The Lawrence J. Ellison Institute for Transformative Medicine is a world-class cancer research and treatment institute with a mission that encourages healthcare professionals to collaborate and interact in a nature-centric environment.
The Institute’s founding director, Dr. David Agus, believes in a fundamental strategy change leading the fight against cancer – changing the soil, so the seed won’t grow. This innovative premise is key inspiration for creating an environment that supports the best research and inspires discovery.
The design incorporates principles of nature. As a result, the natural environment informs the materials and open spatial experience. Thermory (wood), plants, and a rich palette of earth-toned fabrics throughout the interior evoke nature in an abstract way. The views to the outside and planted terraces revolutionize the indoor/outdoor experience, providing a compelling connection to nature and encouraging wellness.
The design encourages the paths of each user to intersect and cross in order to amplify the power of collaboration and transparency in creating a transformative healing environment.
The goal of the design is to proactively create an interdependent collaboration between researcher, patient, and physician in order to provide the greatest impact in patient treatment. The design encourages the paths of each user to intersect and cross in order to amplify the power of collaboration and transparency in creating a transformative healing environment.
The program is divided into three types of spaces:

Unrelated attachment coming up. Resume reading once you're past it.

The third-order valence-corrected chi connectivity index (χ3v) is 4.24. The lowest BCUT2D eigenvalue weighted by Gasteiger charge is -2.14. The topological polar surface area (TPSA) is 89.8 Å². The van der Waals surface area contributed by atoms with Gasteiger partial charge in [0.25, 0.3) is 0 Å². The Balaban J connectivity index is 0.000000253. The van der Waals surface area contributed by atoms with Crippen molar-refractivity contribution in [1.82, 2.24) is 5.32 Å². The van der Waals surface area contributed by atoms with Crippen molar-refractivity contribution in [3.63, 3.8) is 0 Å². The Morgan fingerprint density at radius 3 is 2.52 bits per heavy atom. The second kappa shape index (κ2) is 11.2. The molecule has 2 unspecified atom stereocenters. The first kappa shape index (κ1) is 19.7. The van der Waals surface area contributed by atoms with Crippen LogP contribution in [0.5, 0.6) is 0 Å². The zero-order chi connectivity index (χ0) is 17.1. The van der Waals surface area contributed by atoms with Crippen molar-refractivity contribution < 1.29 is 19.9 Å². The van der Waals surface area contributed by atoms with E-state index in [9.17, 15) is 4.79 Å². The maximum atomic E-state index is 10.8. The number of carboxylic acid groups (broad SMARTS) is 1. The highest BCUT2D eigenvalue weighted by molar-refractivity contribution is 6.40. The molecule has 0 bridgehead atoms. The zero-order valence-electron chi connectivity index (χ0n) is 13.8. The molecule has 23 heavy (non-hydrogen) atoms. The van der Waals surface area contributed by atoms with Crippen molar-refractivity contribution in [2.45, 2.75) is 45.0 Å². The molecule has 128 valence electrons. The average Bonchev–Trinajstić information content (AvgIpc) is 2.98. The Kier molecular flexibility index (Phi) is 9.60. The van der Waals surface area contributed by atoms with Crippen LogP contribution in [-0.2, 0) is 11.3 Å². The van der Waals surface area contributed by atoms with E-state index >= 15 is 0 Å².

1. Solitary - Laboratories and clinic rooms that support focused work for technical research and patient treatment
2. Transitionary - Comfortable lounge areas that encourage interaction, collaboration, and sharing
3. Social - Public areas such as conference areas, a kitchen, and a multi-story assembly area
Wherever possible, signage was designed as a modular system. Room signs can add or change occupants to support the Institute’s organizational flexibility. Every lab is designed to accommodate donor recognition, and the donor wall is designed to swap out modular panels as modest donors become major donors over time. Every piece is a part of the larger picture—an olive branch, a symbol of the holistic practice of wellness and a particular contributor to medical history.
Interior Design: RIOS
Landscape Architect: RIOS
Architect of Record: RIOS
Lighting Consultant: Oculus Lighting
Furniture Dealer: Systems Source
Art Consultant: Andrea Feldman Falcione
Gallery Consultant: KBDA
Structural Engineer: Risha Engineering
Mechanical, Electrical, Plumbing (MEP) Engineer: CRB Engineering
General Contractor: Sierra Pacific Constructors